Seldom do people reach greatness in more than one field. Most men who have walked on the moon are known for just that. Alan LaVern Bean is a notable exception. Not only is he known for being the fourth person to walk on the moon, he is also a famous artist. The International Museum of Art has been lucky enough to sponsor Bean as a guest speaker in El Paso and to receive from him the painting Preparing to Pull the Plutonium.
Bean was born in Wheeler, Texas, in 1932. After receiving a B.S. degree in aeronautical engineering from the University of Texas, he entered the military, serving as both a fighter pilot and a Navy Test Pilot. After being selected by NASA in 1963, several years of training and waiting followed until Bean was selected for Apollo 12. He landed on the surface of the moon in November of 1969. Although he continued working for NASA for many years afterwards, he retired in 1981 to devote the rest of his life to his other love, painting.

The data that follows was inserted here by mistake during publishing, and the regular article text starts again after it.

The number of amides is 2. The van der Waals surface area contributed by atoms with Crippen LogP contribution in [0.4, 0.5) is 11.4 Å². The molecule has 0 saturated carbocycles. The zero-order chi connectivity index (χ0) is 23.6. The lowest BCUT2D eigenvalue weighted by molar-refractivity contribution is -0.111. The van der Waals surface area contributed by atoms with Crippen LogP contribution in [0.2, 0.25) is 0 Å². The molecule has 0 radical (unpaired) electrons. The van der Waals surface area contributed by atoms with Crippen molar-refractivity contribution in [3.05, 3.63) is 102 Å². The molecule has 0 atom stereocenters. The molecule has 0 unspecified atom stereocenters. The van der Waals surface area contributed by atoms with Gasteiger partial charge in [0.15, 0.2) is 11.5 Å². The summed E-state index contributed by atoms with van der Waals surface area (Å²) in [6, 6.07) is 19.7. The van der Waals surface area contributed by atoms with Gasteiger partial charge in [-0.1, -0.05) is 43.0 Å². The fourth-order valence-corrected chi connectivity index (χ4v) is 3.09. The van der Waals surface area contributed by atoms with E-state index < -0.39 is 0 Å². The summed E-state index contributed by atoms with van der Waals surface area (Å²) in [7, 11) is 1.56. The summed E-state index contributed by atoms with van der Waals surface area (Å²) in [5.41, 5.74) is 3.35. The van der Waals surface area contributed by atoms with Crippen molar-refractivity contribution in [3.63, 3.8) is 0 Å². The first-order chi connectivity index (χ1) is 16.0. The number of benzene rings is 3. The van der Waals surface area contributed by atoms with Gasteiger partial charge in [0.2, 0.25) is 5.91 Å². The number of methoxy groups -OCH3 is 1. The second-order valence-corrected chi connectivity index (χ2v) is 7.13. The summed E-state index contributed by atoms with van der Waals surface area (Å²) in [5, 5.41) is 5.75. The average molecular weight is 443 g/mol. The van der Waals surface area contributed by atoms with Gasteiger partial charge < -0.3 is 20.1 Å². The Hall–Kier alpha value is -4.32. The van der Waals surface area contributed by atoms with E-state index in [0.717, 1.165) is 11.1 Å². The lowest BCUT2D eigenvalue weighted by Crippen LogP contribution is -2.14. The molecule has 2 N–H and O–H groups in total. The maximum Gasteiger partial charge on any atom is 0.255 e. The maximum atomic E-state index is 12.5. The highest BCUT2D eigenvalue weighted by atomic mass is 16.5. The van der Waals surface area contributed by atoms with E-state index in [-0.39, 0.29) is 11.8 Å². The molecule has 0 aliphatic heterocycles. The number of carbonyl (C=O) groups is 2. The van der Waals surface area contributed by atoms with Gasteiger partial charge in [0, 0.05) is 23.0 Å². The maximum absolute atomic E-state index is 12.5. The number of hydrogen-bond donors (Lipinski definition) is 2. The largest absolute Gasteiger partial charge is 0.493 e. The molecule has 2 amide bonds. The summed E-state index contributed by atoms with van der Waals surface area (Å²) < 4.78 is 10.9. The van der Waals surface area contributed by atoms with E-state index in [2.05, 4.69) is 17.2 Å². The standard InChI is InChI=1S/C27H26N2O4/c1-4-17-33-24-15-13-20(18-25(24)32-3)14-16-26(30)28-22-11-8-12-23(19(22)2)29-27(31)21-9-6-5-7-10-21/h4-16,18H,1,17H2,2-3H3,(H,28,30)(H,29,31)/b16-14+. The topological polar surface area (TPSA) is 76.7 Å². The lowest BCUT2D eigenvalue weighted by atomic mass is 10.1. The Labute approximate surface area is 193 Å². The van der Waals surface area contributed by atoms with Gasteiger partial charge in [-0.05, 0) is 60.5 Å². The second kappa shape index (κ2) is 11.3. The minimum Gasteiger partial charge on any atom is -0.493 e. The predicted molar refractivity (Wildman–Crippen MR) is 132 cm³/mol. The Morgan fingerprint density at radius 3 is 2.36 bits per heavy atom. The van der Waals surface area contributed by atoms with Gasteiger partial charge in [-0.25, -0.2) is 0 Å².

Since Bean is fortunate enough to have seen worlds that other artists have not, his paintings are truly unique. All of his work draws on his own first-hand experiences in outer space. Still, he values his artistic license. “If I were a scientist painting the moon, I would paint it gray. I’m an artist, so I can add colors to the moon.” Bean is quoted as saying. Yet, part of the moon’s surface permeates almost all of his work. He uses the same hammer he used to pound the flag into the moon for adding texture to his paintings. He is also said to use moon dust in many of his works.
Preparing to Pull the Plutonium
One of the International Museum of Art’s prized possessions is an original painting by the fourth man to walk on the moon, Alan Bean. It is titled Preparing to Pull the Plutonium and is displayed in the main lobby.
More by Alan Bean
To see more works by Alan Bean, visit his online gallery, www.alanbeangallery.com